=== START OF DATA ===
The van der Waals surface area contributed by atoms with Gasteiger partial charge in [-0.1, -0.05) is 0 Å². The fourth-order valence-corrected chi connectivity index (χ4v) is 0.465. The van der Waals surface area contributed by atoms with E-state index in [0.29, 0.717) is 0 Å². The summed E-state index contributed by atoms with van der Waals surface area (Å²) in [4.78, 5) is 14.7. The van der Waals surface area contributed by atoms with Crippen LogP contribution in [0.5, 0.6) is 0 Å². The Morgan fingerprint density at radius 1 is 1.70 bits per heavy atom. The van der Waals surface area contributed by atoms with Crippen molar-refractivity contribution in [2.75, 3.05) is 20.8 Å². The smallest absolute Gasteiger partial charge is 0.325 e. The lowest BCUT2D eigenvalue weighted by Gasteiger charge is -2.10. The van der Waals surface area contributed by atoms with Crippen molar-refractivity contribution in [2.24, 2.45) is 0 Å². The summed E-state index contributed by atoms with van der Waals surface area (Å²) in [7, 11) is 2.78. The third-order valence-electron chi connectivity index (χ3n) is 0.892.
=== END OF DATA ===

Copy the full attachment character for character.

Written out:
The van der Waals surface area contributed by atoms with Gasteiger partial charge in [-0.1, -0.05) is 0 Å². The fourth-order valence-corrected chi connectivity index (χ4v) is 0.465. The van der Waals surface area contributed by atoms with E-state index in [0.29, 0.717) is 0 Å². The summed E-state index contributed by atoms with van der Waals surface area (Å²) in [4.78, 5) is 14.7. The van der Waals surface area contributed by atoms with Crippen LogP contribution in [0.5, 0.6) is 0 Å². The Morgan fingerprint density at radius 1 is 1.70 bits per heavy atom. The van der Waals surface area contributed by atoms with Crippen molar-refractivity contribution in [2.75, 3.05) is 20.8 Å². The smallest absolute Gasteiger partial charge is 0.325 e. The lowest BCUT2D eigenvalue weighted by Gasteiger charge is -2.10. The van der Waals surface area contributed by atoms with Crippen molar-refractivity contribution in [2.24, 2.45) is 0 Å². The summed E-state index contributed by atoms with van der Waals surface area (Å²) in [7, 11) is 2.78. The third-order valence-electron chi connectivity index (χ3n) is 0.892.